A comprehensive look at the life and continuing influence of 16th-century scientific genius and occultist Dr. John Dee • Presents an overview of Dee’s scientific achievements, intelligence and spy work, imperial strategizing, and his work developing methods to communicate with angels • Pieces together Dee’s fragmentary Spirit Diaries and examines Enochian in precise detail and the angels’ plan to establish a New World Order • Explores Dee’s influence on Sir Francis Bacon, modern science, Rosicrucianism, and 20th-century occultists such as Jack Parsons, Aleister Crowley, and Anton LaVey Dr. John Dee (1527-1608), Queen Elizabeth I’s court advisor and astrologer, was the foremost scientific genius of the 16th century. Laying the foundation for modern science, he actively promoted mathematics and astronomy as well as made advances in navigation and optics that helped elevate England to the foremost imperial power in the world. Centuries ahead of his time, his theoretical work included the concept of light speed and prototypes for telescopes and solar panels. Dee, the original “007” (his crown-given moniker), even invented the idea of a “British Empire,” envisioning fledgling America as the new Atlantis, himself as Merlin, and Elizabeth as Arthur. But, as Jason Louv explains, Dee was suppressed from mainstream history because he spent the second half of his career developing a method for contacting angels. After a brilliant ascent from star student at Cambridge to scientific advisor to the Queen, Dee, with the help of a disreputable, criminal psychic named Edward Kelley, devoted ten years to communing with the angels and archangels of God. These spirit communications gave him the keys to Enochian, the language that mankind spoke before the fall from Eden. Piecing together Dee’s fragmentary Spirit Diaries and scrying sessions, the author examines Enochian in precise detail and explains how the angels used Dee and Kelley as agents to establish a New World Order that they hoped would unify all monotheistic religions and eventually dominate the entire globe. Presenting a comprehensive overview of Dee’s life and work, Louv examines his scientific achievements, intelligence and spy work, imperial strategizing, and Enochian magick, establishing a psychohistory of John Dee as a singular force and fundamental driver of Western history. Exploring Dee’s influence on Sir Francis Bacon, the development of modern science, 17th-century Rosicrucianism, the 19th-century occult revival, and 20th-century occultists such as Jack Parsons, Aleister Crowley, and Anton LaVey, Louv shows how John Dee continues to impact science and the occult to this day.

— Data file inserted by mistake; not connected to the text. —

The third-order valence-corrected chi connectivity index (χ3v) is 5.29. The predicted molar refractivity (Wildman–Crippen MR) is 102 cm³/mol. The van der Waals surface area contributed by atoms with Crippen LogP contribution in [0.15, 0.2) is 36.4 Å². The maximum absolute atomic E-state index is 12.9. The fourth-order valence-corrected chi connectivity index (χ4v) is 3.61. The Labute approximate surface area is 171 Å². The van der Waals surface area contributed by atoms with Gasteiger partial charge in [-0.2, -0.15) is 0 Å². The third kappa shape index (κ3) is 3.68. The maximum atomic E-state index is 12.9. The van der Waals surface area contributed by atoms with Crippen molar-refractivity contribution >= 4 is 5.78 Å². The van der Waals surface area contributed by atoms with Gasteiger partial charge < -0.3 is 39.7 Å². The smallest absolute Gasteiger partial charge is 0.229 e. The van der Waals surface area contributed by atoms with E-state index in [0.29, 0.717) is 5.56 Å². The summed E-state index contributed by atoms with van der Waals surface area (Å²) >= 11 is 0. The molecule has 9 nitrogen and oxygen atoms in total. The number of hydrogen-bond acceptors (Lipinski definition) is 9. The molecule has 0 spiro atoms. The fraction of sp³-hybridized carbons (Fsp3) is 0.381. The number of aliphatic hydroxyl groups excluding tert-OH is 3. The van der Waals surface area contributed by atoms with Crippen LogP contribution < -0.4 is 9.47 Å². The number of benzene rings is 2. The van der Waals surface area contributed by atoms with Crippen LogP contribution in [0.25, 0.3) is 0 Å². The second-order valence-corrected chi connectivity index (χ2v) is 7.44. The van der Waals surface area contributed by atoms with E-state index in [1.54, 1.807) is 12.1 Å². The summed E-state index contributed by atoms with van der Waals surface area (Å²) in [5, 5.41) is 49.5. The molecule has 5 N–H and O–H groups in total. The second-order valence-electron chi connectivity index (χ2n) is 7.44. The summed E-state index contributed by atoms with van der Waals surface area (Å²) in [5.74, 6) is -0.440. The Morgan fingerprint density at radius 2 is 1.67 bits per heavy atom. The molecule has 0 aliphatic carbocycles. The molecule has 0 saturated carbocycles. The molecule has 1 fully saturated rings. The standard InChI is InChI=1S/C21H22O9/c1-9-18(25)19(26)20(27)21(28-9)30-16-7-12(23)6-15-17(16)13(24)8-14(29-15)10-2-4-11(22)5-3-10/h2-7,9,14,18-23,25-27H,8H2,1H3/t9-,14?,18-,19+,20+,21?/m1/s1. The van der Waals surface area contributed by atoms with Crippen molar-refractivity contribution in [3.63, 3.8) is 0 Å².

The study of religion and popular culture is an increasingly significant area of scholarly inquiry. Surprisingly, however, Christopher Partridge's The Lyre of Orpheus is the first general introduction to the subject of religion and popular music. His aim in this book is to introduce a range of theoretical and methodological perspectives to be used in the study of religion and popular music and popular music subcultures. He addresses a range of issues from postcolonialism to postmodernism,from sex to drugs, from violence to the demonic, and from misogyny to misanthropy. Part One provides a general overview of the history of popular music scholarship and the key approaches that have been taken. Part Two looks at approaches from the perspectives of theology and religious studies, examining key themes relating to particular genres and subcultures. Part Three narrows the focus and examines key artists and bands mentioned in Part Two, including Elvis, Bob Dylan, Madonna and Bjork. Written to be accessible to the undergraduate, The Lyre of Orpheus will also appeal to general readers interested in the role of religion in our culture.